Crucial conversations about ethics with your son will not only reinforce where your family stands on matters of social justice, but also reinforces the quality of behavior he should not tolerate from his peers.
During my sons’ middle school years, they were afforded the opportunity to not only learn about the history of the world which they inhabited; they actually traveled it, thanks to their enrollment in Global Leadership Academy Charter School. A few years ago on a trip down South with my sons’ sixth-grade class we explored a portion of the Civil Rights’ Trail in Georgia and Tennessee. As we stood at the grave sites of Dr. Martin Luther King Jr. and his wife Coretta, we spoke to the students about the sacrifices that have been made by many on all of our behalves; affording us the opportunity to say, do and create things that we could not even imagine centuries ago.
One child responded, “But that was Martin Luther King Jr. We are only sixth-grade kids!”
Therein lies the problem, folks.
Thoughts like these create the space for our young men to distant themselves from responsibility and accountability when it comes to matters of social justice and ethical behavior in their lives. As middle school students, the daily interactions in the realm of ethical behavior may involve bullying. Positively addressing peer cruelty is definitely a form of engaging in social justice. As parents, we must instill into our sons that although they are only children, within their sphere of influence they can strike a mighty blow against cruelty. I addressed this with my 6th-grade captive audience. I reminded them that every day, whether voluntarily or involuntarily, they played a role in behaviors that possibly impact others negatively. Whether they were the antagonist, the ones that perpetrated the behavior against victims, or bystanders, those that saw wrongdoing and remained silent in the face of it, those behaviors caused hurt feelings, anger, and oftentimes the lowered self-esteem of the victim. As parents, what can we do to help our children remember this?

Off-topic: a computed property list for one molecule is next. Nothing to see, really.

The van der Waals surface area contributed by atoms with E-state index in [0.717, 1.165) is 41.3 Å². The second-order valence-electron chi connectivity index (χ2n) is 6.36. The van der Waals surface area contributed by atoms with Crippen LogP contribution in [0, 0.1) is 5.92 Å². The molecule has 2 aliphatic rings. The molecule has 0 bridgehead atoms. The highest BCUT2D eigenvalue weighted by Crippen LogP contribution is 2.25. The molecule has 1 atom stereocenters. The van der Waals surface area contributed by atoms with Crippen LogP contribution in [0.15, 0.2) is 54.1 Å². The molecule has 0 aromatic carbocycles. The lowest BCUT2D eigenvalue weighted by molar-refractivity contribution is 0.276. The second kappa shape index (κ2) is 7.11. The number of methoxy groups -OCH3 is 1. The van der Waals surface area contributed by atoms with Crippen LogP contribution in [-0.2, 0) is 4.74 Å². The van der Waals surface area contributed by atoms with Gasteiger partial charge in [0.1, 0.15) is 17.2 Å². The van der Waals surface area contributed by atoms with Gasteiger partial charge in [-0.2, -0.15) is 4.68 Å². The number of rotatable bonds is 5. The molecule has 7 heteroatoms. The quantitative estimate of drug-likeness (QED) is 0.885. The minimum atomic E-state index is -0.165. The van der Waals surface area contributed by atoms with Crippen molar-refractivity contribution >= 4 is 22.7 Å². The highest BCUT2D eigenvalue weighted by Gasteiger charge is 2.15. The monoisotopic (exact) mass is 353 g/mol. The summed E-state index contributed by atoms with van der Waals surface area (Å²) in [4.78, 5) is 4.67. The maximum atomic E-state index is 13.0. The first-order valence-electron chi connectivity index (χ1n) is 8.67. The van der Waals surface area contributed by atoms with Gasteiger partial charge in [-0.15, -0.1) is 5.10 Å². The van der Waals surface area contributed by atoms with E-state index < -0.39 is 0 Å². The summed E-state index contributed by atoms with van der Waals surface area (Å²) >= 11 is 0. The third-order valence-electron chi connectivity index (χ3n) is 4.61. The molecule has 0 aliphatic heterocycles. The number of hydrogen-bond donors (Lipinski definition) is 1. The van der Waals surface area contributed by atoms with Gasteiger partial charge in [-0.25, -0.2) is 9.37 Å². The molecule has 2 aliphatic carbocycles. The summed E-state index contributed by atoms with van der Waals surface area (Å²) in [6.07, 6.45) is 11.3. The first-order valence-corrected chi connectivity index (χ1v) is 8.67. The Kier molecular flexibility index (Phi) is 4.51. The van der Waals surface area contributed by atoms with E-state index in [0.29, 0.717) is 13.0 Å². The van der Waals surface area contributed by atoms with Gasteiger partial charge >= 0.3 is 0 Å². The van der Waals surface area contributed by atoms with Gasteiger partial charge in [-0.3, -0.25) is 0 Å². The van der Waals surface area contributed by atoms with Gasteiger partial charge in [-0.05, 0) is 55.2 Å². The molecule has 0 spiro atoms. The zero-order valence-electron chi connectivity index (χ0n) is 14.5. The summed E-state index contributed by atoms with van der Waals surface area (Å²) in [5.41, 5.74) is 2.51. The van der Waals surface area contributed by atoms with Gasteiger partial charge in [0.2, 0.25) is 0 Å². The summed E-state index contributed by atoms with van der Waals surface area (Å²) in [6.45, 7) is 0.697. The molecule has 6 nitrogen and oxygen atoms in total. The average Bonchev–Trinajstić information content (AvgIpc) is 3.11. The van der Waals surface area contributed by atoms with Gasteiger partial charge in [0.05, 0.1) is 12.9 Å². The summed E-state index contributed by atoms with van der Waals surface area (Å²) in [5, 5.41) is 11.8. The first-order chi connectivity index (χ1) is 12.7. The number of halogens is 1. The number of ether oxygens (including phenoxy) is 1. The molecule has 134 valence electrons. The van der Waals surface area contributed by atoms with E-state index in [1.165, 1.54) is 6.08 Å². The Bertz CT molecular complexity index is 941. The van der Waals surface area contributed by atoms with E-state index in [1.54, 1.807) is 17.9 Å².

Remind them that “tattling” “ratting” or “snitching” is ALWAYS the right thing to do when their peers are being hurt, whether physically or emotionally. We do not always have to “stand up” to the schoolyard bully and risk physical harm, but we can pull an adult to the side and make them aware of the situation
Be sure to give them “scenario situations.” Ask them “how would you handle this…?” Respectfully listen to their answers, and then if necessary suggest alternative ways to deal with the scenario that may net more positive results. Don’t start a lecture series…conversational mode works best!
Teach them the art of indirect comforting. After witnessing a bullying situation, taking the victim’s mind off of the event by discussing something totally unrelated often helps to bolster spirits and often reinforces to all those watching where your child stands regarding bullying without your child having to make a declaration.
Taking the time to have these crucial conversations about ethical fitness with your son will not only reinforce where your family stands on matters of social justice, but also reinforces the quality of behavior he should not tolerate from his peers.
Photo: Archives Foundation/Flickr